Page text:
A recent report by the Universities UK reveals that under a no deal Brexit, approximately 17,000 UK students would miss the chance to partake in the Erasmus study aboard scheme next year.
The UK government had previously specified it wanted to remain in the Erasmus+ programme in the future, if agreed by the EU. However, Universities UK suggests no further support would be provided in the event of a no deal Brexit.
Students currently studying overseas will continue to be supported with the Erasmus+ scheme, but there is no assurance for students planning to study abroad for the forthcoming years.
The Erasmus exchange scheme has been operating from the 1980s. The programme provides students the opportunity to study in another European country for three to 12 months, as a part of their degree.
A report from Universities UK found that students who study abroad are 19% more likely to achieve a 1st class degree, 20% less likely to be unemployed and 10% more likely to have jobs after six months of graduation.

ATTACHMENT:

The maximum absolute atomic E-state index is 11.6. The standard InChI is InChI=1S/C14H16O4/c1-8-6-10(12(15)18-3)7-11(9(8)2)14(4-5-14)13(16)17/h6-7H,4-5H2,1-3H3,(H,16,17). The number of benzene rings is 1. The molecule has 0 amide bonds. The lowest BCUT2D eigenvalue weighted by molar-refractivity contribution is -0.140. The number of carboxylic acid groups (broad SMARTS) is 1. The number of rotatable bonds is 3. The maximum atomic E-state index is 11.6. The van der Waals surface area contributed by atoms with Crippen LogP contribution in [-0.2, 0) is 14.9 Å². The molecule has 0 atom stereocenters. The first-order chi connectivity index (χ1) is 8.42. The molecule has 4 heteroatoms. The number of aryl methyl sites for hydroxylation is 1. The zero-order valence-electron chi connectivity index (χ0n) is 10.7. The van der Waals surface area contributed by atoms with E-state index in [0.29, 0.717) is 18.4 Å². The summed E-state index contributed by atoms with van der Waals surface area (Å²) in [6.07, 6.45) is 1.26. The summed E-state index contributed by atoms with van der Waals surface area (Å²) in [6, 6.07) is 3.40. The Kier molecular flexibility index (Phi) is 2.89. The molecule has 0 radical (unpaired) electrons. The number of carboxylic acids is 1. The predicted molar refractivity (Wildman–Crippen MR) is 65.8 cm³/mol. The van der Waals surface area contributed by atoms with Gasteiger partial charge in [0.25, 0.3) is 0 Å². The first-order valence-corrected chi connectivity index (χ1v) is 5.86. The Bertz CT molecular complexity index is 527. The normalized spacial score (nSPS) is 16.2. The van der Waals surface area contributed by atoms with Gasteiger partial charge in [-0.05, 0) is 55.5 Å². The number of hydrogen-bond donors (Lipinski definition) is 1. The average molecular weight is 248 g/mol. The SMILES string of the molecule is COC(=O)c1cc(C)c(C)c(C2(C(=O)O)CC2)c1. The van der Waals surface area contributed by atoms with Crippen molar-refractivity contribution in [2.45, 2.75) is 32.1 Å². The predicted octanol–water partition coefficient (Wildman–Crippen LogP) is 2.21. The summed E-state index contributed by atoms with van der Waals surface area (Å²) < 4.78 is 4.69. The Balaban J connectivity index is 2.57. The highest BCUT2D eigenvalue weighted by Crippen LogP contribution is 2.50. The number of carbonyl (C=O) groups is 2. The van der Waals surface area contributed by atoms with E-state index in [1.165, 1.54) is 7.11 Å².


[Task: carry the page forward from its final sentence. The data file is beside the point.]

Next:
According to Alistair Jarvis, the chief executive of Universities UK: “An investment in international experience for our students now is an investment in the future of our economy. Without the international opportunities offered through schemes like Erasmus, the UK’s workforce will not be equipped to meet the changing needs of the economy post-Brexit.”
“In the case of a no-deal Brexit, I strongly urge the government to commit to continue funding study abroad opportunities for UK students, even if the UK cannot negotiate continued participation in Erasmus+ programme.”
Universities UK has launched the national #StudySupportAbroad campaign calling on the government to find alternative funding for study abroad opportunities in the case of a no deal Brexit.
The campaign gained momentum on social media, with many directly mentioning Damian Hinds, the Education Secretary, and Chris Skidmore, the universities minister to initiate a UK-backed equivalent scheme.
Professor Chris Day, the Vice-Chancellor of Newcastle University has been in contact with all students on 6th February via email regarding international collaborations after Brexit.
Day said: “Our international community, representing many countries from the EU and further afield, is a vital part of who we are as a University and we value immensely the contribution that you all make. We will continue to create an environment in which international research and educational collaborations continue and encourage staff and students to be mobile and international in our outlook.”